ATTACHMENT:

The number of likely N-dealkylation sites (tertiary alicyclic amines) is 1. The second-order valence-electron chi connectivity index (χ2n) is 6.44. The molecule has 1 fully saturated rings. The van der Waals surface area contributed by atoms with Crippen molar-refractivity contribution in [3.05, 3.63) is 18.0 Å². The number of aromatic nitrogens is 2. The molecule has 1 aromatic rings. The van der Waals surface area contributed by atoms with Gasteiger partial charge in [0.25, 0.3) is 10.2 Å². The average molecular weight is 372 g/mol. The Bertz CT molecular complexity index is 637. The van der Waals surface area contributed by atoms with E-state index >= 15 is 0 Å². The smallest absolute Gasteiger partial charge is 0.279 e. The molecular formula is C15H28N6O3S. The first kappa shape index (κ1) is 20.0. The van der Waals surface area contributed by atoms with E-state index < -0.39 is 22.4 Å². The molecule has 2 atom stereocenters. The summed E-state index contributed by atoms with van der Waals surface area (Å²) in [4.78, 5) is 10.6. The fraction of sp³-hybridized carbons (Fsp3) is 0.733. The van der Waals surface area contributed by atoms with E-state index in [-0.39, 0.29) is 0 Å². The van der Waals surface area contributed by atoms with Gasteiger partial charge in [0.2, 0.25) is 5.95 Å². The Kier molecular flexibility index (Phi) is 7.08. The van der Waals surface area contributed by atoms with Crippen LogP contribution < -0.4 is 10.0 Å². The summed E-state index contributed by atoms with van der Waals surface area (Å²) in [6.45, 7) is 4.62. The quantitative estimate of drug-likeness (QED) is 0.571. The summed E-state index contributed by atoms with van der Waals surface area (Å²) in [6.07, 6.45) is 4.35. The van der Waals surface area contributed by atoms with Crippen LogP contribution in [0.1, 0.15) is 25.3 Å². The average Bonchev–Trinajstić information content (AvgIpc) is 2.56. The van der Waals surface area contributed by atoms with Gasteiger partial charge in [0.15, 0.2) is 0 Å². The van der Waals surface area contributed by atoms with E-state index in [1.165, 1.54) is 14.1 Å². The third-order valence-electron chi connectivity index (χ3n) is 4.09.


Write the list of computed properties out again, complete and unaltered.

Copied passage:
The number of likely N-dealkylation sites (tertiary alicyclic amines) is 1. The second-order valence-electron chi connectivity index (χ2n) is 6.44. The molecule has 1 fully saturated rings. The van der Waals surface area contributed by atoms with Crippen molar-refractivity contribution in [3.05, 3.63) is 18.0 Å². The number of aromatic nitrogens is 2. The molecule has 1 aromatic rings. The van der Waals surface area contributed by atoms with Gasteiger partial charge in [0.25, 0.3) is 10.2 Å². The average molecular weight is 372 g/mol. The Bertz CT molecular complexity index is 637. The van der Waals surface area contributed by atoms with E-state index >= 15 is 0 Å². The smallest absolute Gasteiger partial charge is 0.279 e. The molecular formula is C15H28N6O3S. The first kappa shape index (κ1) is 20.0. The van der Waals surface area contributed by atoms with E-state index < -0.39 is 22.4 Å². The molecule has 2 atom stereocenters. The summed E-state index contributed by atoms with van der Waals surface area (Å²) in [4.78, 5) is 10.6. The fraction of sp³-hybridized carbons (Fsp3) is 0.733. The van der Waals surface area contributed by atoms with E-state index in [-0.39, 0.29) is 0 Å². The van der Waals surface area contributed by atoms with Gasteiger partial charge in [0.2, 0.25) is 5.95 Å². The Kier molecular flexibility index (Phi) is 7.08. The van der Waals surface area contributed by atoms with Crippen LogP contribution < -0.4 is 10.0 Å². The summed E-state index contributed by atoms with van der Waals surface area (Å²) in [6.45, 7) is 4.62. The quantitative estimate of drug-likeness (QED) is 0.571. The summed E-state index contributed by atoms with van der Waals surface area (Å²) in [6.07, 6.45) is 4.35. The van der Waals surface area contributed by atoms with Crippen LogP contribution in [0.1, 0.15) is 25.3 Å². The average Bonchev–Trinajstić information content (AvgIpc) is 2.56. The van der Waals surface area contributed by atoms with Gasteiger partial charge in [0.15, 0.2) is 0 Å². The van der Waals surface area contributed by atoms with E-state index in [1.165, 1.54) is 14.1 Å². The third-order valence-electron chi connectivity index (χ3n) is 4.09.